The defense department and other federal agencies engaged in technology work routinely hire outside consultants to assist government employees in monitoring contractor performance on programs. The work is called “systems engineering and technical assistance” (SETA), and it is an integral part of the acquisition process for managing development of military spacecraft, communications networks and complex warfighting platforms. But the government has recently tightened its rules for who can participate in SETA contracts, and the new standards are having a major impact on the way big military systems are bought.
The rules concern “organizational conflicts of interest,” a formerly arcane phrase now attracting so much interest that everybody in the contracting world is talking about OCI. The reason why is that the tightened rules are being interpreted in the National Reconnaissance Office, Missile Defense Agency, and other federal organizations to exclude big system integrators from participating in SETA work if they are also building systems for a given agency. Interpretation of the rules varies from agency to agency, but many offices are interpreting them strictly so that big companies like Lockheed Martin and Boeing are being excluded from SETA work they once would have done through their technical services units.
As the revised OCI standards take root, they are reshaping the defense sector. For example, Northrop Grumman elected to sell a unit called The Analytic Sciences Corporation because its extensive SETA work had become too hard to reconcile with the company’s role in designing and building major military systems. But while it makes sense to minimize contractor conflicts of interest, the new rules will have some unforeseen consequences. Imagine, for example, that NRO needs help in assessing work on next-generation signals-intelligence (eavesdropping) satellites. The agency doesn’t even admit it builds such satellites, so relevant technical expertise isn’t easy to come by outside a small circle of contractors with special clearances. If most of those contractors are now excluded from consulting by virtue of their role as system integrators and suppliers, where does NRO go to get its SETA support? Maintaining an in-house staff with all the necessary skills would be prohibitively expensive.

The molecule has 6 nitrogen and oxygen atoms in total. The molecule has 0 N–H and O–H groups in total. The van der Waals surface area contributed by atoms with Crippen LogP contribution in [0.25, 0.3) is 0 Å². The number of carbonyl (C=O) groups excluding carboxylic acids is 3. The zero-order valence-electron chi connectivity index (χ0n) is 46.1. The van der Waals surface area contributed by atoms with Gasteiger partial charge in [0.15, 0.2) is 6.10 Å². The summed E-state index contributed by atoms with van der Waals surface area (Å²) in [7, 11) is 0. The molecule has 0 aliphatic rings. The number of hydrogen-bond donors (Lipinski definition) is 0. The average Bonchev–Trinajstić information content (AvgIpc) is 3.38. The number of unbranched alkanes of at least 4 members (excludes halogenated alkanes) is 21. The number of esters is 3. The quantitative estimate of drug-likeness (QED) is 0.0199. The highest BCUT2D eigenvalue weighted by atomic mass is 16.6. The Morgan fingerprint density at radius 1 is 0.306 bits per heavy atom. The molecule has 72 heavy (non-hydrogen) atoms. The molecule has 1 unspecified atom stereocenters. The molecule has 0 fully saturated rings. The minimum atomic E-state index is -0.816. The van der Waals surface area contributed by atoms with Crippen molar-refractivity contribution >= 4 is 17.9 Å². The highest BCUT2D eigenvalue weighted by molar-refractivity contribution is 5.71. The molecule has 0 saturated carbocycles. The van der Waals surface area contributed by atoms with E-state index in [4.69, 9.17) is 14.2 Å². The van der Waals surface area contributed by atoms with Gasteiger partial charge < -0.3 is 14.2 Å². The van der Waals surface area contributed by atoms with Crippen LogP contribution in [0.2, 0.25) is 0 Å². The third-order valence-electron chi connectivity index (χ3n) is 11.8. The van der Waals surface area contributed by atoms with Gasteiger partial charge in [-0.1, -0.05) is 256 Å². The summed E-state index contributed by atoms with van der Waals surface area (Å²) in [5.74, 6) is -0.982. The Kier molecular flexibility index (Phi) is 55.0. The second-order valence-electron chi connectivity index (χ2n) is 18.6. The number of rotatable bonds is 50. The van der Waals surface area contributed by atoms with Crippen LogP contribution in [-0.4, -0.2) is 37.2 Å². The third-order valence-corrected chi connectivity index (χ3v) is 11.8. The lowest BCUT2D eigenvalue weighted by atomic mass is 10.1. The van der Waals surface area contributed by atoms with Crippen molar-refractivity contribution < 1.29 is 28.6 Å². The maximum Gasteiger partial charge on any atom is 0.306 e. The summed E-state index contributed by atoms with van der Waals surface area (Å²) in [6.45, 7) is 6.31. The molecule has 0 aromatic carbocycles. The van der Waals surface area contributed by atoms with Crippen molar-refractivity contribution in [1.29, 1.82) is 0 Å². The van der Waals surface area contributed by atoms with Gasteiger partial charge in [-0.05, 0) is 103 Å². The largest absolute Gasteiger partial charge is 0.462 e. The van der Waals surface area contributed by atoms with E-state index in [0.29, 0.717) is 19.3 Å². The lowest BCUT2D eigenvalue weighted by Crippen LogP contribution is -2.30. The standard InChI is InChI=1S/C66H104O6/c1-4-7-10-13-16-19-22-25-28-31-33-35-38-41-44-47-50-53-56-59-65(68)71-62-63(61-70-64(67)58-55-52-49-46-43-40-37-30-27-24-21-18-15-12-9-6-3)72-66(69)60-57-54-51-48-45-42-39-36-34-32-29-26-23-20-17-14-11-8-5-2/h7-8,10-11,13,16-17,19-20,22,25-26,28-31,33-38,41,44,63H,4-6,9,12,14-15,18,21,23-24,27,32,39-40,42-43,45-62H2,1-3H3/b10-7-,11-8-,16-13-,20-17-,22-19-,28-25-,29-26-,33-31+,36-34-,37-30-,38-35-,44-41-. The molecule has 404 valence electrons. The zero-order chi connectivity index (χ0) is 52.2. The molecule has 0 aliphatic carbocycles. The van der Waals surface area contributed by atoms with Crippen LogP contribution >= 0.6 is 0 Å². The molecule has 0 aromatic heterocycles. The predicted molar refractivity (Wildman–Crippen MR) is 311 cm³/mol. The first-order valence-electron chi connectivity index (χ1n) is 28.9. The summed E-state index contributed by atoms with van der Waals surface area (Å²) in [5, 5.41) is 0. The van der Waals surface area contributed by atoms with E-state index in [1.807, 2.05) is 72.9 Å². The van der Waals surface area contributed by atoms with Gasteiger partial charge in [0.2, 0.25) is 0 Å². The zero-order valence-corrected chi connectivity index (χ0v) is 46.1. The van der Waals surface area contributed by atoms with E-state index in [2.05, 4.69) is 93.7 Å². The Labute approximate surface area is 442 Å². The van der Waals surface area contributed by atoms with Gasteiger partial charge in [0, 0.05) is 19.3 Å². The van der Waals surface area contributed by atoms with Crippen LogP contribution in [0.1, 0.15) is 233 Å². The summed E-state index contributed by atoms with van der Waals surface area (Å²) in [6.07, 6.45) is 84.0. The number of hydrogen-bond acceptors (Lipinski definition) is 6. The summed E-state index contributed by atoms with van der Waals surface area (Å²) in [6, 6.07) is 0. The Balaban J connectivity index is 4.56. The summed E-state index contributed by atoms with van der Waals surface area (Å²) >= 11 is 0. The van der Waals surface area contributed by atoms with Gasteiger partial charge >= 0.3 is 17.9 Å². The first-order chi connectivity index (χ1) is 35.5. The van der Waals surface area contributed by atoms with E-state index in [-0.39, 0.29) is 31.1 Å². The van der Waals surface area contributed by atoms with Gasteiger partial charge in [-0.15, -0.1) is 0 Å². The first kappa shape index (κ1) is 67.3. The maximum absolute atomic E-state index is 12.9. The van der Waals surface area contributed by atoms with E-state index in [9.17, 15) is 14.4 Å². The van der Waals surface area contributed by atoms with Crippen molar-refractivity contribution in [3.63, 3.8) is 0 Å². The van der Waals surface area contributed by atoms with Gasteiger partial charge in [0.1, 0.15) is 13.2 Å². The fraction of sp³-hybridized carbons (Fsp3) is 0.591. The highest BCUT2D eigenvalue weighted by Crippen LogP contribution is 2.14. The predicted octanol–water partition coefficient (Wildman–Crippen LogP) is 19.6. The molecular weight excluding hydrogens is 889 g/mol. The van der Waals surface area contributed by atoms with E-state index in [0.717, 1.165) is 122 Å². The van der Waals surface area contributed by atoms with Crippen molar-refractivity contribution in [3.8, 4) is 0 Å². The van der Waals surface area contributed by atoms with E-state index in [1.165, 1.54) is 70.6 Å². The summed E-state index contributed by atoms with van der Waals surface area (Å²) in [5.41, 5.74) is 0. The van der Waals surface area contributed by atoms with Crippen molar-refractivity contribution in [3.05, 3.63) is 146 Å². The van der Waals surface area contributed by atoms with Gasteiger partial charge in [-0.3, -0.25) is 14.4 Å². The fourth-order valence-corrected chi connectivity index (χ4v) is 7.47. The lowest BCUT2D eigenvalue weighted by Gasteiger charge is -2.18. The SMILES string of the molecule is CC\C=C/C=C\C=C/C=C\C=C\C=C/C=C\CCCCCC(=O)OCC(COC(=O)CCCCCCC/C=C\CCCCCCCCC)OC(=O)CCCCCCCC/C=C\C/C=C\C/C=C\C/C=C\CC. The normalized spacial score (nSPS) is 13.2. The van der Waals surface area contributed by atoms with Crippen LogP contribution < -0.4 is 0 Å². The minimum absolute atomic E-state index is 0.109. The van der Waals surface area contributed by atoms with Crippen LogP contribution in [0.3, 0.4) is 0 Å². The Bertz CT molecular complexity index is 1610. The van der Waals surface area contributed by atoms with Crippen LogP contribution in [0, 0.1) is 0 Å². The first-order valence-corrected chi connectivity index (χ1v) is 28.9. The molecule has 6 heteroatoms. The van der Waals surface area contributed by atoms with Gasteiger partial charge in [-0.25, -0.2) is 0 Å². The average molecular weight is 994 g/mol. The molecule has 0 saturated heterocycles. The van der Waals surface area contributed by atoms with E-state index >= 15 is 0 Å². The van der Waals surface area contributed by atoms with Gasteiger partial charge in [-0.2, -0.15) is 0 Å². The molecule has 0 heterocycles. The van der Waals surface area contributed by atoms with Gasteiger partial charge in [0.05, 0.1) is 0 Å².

The new arrangements are providing a windfall for companies like Scitor, the privately-held technical services company that seems to have a site near every major intelligence agency. With system integrators locked out of providing many SETA services, the Scitors of the world have an array of new opportunities to pursue. But for the big system integrators, the OCI rules are a blow to bets they have made in the federal services sector — bets already being called into question by the Obama Administration’s insourcing campaign. The rules are also going to influence how the defense sector consolidates in a downturn, because if Scitor or SAIC or Booz Allen start doing a lot of work that Boeing and Northrop Grumman aren’t permitted to do, then the big hardware companies won’t be interested in buying them. Like everything else the government does, conflict-of-interest rules produce fallout that wasn’t fully anticipated when the rules went into effect.
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